By the end of this chapter, you will be able to:
- Identify the 5 main steps of the OER creation process
Each OER project is different and rarely is an OER adoption a turn-key process. While OER textbooks exist for many high-enrollment courses, the pedagogical design (or teaching style) and student population will vary.
OER PRODUCTION FRAMEWORK
The following OER production framework, based on an instructional design framework, depicts the major steps that OER adoptions typically go through:
At this step, you should ask yourself a few key questions to gauge your OER knowledge and skills before taking on a project. Have you explored OER content in your subject area? Have you been through any previous training for work with OER in the past? Contact support staff on campus to receive any training you might be lacking for working with open content.
This phase involves the curation of existing resources that may be applicable to the OER adoption and planning out the general design of the project. No new content should be adapted in this step, but a skeleton outline and other time-and-task-based project management documents should be prepared. Getting an OER consultation scheduled at this time is encouraged.
This step is the last planning phase before work on the actual OER content begins. For projects adapting OER as-is, this may be the final step apart from preparing instructional documents. During this phase, project outlines and skeleton documents are fleshed out, and existing OER are fit into places where they are believed to be applicable. Any visual/graphic design work and processes that require assistance from an instructional designer are included here.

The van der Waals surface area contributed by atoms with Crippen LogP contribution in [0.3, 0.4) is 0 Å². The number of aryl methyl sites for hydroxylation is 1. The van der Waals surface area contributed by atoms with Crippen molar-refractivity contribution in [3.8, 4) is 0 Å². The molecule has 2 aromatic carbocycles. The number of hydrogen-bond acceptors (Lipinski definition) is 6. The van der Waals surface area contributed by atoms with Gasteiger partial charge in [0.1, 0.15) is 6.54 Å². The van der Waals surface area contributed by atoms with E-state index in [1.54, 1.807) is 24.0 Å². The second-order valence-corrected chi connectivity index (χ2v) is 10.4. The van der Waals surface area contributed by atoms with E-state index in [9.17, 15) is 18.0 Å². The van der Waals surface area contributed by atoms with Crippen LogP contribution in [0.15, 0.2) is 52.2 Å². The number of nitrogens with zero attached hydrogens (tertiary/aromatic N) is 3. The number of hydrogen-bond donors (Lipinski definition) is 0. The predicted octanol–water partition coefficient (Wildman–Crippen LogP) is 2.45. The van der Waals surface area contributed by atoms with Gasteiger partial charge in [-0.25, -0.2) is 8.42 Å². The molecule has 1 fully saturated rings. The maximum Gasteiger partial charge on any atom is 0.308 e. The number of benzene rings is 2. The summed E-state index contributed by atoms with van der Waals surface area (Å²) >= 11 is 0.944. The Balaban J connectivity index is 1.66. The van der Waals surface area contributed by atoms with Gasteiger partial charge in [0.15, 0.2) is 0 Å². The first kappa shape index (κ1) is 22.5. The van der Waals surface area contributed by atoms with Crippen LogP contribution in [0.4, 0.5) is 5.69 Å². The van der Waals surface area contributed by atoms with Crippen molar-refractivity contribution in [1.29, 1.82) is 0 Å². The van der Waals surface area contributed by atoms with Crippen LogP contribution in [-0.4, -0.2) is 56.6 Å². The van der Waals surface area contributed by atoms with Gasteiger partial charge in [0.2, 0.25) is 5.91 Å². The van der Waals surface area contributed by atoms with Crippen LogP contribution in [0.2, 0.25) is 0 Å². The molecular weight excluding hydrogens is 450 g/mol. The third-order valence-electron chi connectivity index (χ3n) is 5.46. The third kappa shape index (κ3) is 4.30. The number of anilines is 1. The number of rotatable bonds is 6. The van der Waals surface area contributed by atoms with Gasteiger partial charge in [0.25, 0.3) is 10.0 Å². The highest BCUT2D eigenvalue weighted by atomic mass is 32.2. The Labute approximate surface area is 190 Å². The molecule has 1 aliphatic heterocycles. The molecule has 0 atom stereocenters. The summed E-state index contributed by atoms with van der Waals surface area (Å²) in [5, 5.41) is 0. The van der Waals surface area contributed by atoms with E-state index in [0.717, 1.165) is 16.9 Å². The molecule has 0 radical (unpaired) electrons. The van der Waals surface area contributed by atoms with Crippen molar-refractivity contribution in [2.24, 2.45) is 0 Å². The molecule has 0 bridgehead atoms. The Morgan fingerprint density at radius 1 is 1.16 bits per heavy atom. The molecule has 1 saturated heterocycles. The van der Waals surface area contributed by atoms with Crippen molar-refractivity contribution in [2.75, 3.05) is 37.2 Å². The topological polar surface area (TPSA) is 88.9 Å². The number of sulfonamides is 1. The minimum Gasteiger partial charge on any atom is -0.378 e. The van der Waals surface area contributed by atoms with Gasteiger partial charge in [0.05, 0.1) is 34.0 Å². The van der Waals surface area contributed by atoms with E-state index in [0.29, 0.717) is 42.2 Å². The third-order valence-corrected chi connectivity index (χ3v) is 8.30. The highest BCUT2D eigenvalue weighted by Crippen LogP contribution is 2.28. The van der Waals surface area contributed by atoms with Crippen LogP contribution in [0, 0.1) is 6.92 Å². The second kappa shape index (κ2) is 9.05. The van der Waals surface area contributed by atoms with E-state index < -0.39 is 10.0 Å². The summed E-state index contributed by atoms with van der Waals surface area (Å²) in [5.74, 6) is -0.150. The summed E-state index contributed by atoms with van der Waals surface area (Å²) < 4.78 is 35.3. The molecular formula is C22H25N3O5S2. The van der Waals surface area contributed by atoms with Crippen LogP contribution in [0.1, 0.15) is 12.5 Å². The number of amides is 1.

This phase is where the most time is spent on OER projects that require building new materials. Existing OER that are being adapted or modified go through revision and review in a closed loop until they are in a place where they require only minor changes or copyedits. Checks for intellectual property (which CC license is on the content, and have we appropriately attributed everything?) are done, as well as checks for accessibility (is content formatted semantically, do images include alt-text, etc)?
Content here is typically drafted in Google Docs or another rich content editor (Word, OpenOffice) and are then ported into the publishing platform (the ISU Digital Press recommends Pressbooks for text-based content).
The final phase involves publishing and sharing the content that has been created. This includes creating export versions, archiving editable files for instructors who might wish to edit your work (.doc, .xml, etc), and depositing any ancillary materials such as syllabi or lesson plans in the institutional Digital Repository. The new adapted or original OER content is then disseminated to learners and shared with the open community.